CaMD Scholar Kianna Jean-Francois ’23 Explores Distortion of Haitian Vodou

Jean-Francois explored Voudou through a new, non-Eurocentric view- point.

Kianna Jean-Francois ’23 shared her perspective on Haitian Vodou on February 17 in Kemper Auditorium. Her presentation, “Se Pa Voodoo, Se Vodou: Undoing the Western Demonization of Haitian Vodou,” is a culmination of her research for the CaMD Scholars program with the Office of Community and Multicultural Development (CaMD). Unpacking the origins and political significance of Vodou, a religion of resistance that was developed and spread during the transatlantic slave trade, Jean-Francois focused on debunking myths about the religion that still stand.  

In her presentation, Jean-Francois acknowledged the stigmas and demonization of the Vodou religion, something that stemmed from European slave owners. Jean-Francois then highlighted the importance of retelling stories about Vodou from a Haitian perspective, which she cited as a form of resistance.

“The idea of resistance is something I really wanted to focus on, because Vodou became this religious force that was able to unite the enslaved people against their enslavers… This was something that I actually didn’t find many connections to in my research, because Vodou at the time wasn’t thought of by enslavers as a resistant power. It was thought of more as a satanic cult. I think that a lot of my concept of Vodou has to do with an idea of resistance, rather than a perspective of European writers who focused on people coming together to talk about how they were going to kill a bunch of white people,” said Jean-Francois. 

Detailing the explosion of Haiti in popular media and Western culture following the occupation of the United States of America, Jean-Francois described the concept of the Vodou “zombie,” which an American journalist used to misportray Haitian culture and Vodou. Jean-Francois also drew connections to the willingness of others to consume the falsification in regard to their perceived image of Haiti.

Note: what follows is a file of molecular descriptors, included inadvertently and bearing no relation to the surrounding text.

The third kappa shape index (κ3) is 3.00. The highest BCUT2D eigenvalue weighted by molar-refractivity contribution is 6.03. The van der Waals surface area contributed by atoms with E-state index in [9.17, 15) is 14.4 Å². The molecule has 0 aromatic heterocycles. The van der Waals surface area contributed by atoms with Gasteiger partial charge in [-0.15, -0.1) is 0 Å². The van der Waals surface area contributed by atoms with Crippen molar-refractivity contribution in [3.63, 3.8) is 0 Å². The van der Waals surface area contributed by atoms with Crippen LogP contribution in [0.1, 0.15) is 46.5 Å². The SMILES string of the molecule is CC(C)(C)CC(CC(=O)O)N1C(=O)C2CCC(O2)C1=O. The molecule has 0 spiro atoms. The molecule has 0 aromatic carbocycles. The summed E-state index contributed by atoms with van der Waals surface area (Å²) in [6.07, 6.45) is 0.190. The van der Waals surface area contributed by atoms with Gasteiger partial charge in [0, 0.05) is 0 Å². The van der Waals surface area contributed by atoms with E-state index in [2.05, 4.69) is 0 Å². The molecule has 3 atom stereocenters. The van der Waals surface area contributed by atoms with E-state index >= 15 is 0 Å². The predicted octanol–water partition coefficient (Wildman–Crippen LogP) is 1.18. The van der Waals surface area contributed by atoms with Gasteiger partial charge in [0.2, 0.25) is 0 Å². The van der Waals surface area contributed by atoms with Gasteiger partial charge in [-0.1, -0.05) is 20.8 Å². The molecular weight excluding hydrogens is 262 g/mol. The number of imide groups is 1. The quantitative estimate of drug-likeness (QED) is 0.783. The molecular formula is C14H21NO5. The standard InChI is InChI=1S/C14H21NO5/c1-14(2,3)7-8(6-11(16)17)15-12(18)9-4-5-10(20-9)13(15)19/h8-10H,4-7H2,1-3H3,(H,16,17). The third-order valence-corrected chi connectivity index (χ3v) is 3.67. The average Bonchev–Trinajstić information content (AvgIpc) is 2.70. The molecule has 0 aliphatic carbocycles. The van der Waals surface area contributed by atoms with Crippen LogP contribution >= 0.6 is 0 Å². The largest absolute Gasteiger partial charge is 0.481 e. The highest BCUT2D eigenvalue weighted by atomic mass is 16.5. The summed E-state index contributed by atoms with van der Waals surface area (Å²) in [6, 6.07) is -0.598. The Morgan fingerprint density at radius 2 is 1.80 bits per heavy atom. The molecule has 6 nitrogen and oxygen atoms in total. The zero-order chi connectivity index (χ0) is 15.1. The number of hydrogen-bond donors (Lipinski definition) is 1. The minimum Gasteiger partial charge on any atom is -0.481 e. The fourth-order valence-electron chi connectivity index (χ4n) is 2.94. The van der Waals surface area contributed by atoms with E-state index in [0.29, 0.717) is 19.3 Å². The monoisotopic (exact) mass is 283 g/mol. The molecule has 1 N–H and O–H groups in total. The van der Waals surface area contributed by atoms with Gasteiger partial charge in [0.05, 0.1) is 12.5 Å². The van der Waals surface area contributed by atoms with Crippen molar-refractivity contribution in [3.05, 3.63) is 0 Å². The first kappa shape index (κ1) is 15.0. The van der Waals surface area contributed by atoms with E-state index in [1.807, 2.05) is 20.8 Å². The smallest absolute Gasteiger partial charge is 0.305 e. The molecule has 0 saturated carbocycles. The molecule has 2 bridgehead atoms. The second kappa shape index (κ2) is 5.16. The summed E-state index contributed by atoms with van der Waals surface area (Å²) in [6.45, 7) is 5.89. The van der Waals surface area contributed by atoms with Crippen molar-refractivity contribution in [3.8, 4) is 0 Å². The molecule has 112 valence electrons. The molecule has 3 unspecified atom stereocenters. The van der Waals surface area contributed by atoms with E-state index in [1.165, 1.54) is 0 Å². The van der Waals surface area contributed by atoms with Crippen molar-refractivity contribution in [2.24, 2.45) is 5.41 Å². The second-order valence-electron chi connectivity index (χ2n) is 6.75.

“This depiction of the ‘zombie’ was also a depiction of the Haitian people and many of the Haitians themselves were upset. But people in the outside world and people in the U.S. were so willing to consume this image of these shells of human people, who were under the control of their master. I don’t think this is a coincidence to the time period where people are thinking of Haiti as this politically unstable nation with roots in demonic satanic cults,” said Jean-Francois. 

Later in the presentation, Jean-Francois expressed the difficulty of providing an authentic description of Vodou without overgeneralizing, as religions are extremely diverse. Having debated whether or not to delve into different historical contexts, Jean-Francois recounted the decisions she had to make on what to include in her presentation.

“At first, I felt like I wanted to talk about the connection between Vodou and the transatlantic slave trade. But in order for me to do that, I also had to talk about slave raiding and slave trade in African kingdoms that existed prior to the arrival of Europeans. There were pieces where I was, ‘Do I want to talk about this? I don’t want people to hyper-focus on this and misinterpret what I’m trying to say…’ I had to dive deep into a lot of details, and take all those details and decide what was important, ” said Jean-Francois.  

Jorge Sausa-Briones ’25, who had been interested in attending Jean-Francois’ presentation since she was announced as a CaMD Scholar, appreciated how the artwork explained the misconception of Vodou, but also how they paid tribute to the culture.  

“I think that the two art pieces that she showed are really good examples of what people who aren’t Haitian think of [Vodou] and also what they mean to Haitian culture, because other people have bad ideas of Haitian art. But I think Kianna really explained why these art pieces are so beautiful and so meaningful for people with Haitian heritage. I think that was really one of the best parts of [the presentation],” said Sausa-Briones.

Another attendee, Nadia Choophungart ’24, recounted how she had seen media demonizing Vodou prior to the presentation, but had little exposure to the actual religion and its role in people’s lives. Choophungart commented on how Jean-Francois’ presentation informed her of the differences and equipped her to pick up on and combat such distortion. 

“I thought it was interesting to see how different things I would see in current media and especially American mainstream media has come from this misrepresentation of vodou. I think [the presentation] gave me more knowledge for the next time that I encountered such media to be aware of its effect, which is really important,” said Choophungart.